Once you are able to recognize the clear light of sleep as the clear light of sleep, that recognition can enable you to sustain that state for a longer period. The main purpose of dream yoga in the context of tantric practice is to first recognize the dream state as dream state. Then, in the next stage of the practice you focus your attention on the heart center of your dream body and try to withdraw the vital energy into that center. That leads to an experience of the clear light of sleep, which arises when the dream state ceases.
The experience of clear light that you have during sleep is not very subtle. As you progress in your practice of dream yoga, the first experience of the clear light occurs as a result of focusing your attention at the heart center of the dream body. Although the clear light state during sleep at the beginning is not very subtle, through practice you’ll be able to make it subtler and also prolong its duration. Also, a secondary benefit of this dream body is that you can be a perfect spy.
He laughed in his usual style. Realizing how much time the teaching had taken, and how late it was, he got up, bowed to all present, and left. We slowly gathered our notes and pads, resting in the aura of a knowledge that was both vast and difficult to grasp.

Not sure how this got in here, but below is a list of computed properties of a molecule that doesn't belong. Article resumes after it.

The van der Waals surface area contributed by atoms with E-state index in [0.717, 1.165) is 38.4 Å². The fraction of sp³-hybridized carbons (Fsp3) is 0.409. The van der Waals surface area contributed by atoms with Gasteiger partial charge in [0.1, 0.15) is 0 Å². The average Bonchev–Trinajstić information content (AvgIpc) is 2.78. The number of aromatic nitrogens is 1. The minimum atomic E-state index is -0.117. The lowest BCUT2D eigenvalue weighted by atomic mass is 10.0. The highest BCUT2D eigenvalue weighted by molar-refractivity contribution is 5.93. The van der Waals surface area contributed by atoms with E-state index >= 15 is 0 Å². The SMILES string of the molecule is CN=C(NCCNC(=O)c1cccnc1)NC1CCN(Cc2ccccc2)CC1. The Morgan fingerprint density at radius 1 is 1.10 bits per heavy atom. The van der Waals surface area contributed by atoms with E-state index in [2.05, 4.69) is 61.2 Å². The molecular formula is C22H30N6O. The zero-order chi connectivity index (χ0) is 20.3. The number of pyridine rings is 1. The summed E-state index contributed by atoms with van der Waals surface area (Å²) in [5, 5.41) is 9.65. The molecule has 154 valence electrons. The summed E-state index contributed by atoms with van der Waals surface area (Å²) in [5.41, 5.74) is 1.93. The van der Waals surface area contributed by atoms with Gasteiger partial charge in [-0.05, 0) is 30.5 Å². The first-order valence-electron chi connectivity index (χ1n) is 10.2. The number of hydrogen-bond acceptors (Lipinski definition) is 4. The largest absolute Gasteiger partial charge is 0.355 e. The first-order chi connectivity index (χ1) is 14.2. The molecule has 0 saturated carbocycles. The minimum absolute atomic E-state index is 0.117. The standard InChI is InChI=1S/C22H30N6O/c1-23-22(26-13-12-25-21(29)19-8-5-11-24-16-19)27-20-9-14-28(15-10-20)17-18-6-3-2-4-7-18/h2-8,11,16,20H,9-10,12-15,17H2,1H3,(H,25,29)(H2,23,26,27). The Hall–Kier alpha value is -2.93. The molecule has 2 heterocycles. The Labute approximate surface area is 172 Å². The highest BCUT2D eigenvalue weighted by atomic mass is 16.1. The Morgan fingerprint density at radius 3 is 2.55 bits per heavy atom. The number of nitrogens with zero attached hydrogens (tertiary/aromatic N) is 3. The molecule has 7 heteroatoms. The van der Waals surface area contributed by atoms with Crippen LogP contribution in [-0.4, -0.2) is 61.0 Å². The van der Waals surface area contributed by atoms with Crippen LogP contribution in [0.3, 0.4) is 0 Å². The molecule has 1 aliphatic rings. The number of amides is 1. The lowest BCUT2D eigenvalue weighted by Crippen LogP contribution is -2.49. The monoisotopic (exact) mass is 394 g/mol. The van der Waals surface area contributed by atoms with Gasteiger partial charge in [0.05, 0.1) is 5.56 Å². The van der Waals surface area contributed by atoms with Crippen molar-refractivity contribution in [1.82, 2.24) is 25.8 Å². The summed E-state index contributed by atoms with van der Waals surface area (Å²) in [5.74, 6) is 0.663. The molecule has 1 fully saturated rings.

For modern science, the transitional states of consciousness lie at the forefront of research in many fields. For a Buddhist practitioner these same states present crucial opportunities to explore and transform consciousness itself. This book is the account of a historic dialogue between leading Western scientists and the Dalai Lama of Tibet. Revolving around three key moments of consciousness—sleep, dreams, and death—the conversations recorded here are both engrossing and highly readable. Whether the topic is lucid dreaming, near-death experiences, or the very structure of consciousness itself, the reader is continually surprised and delighted.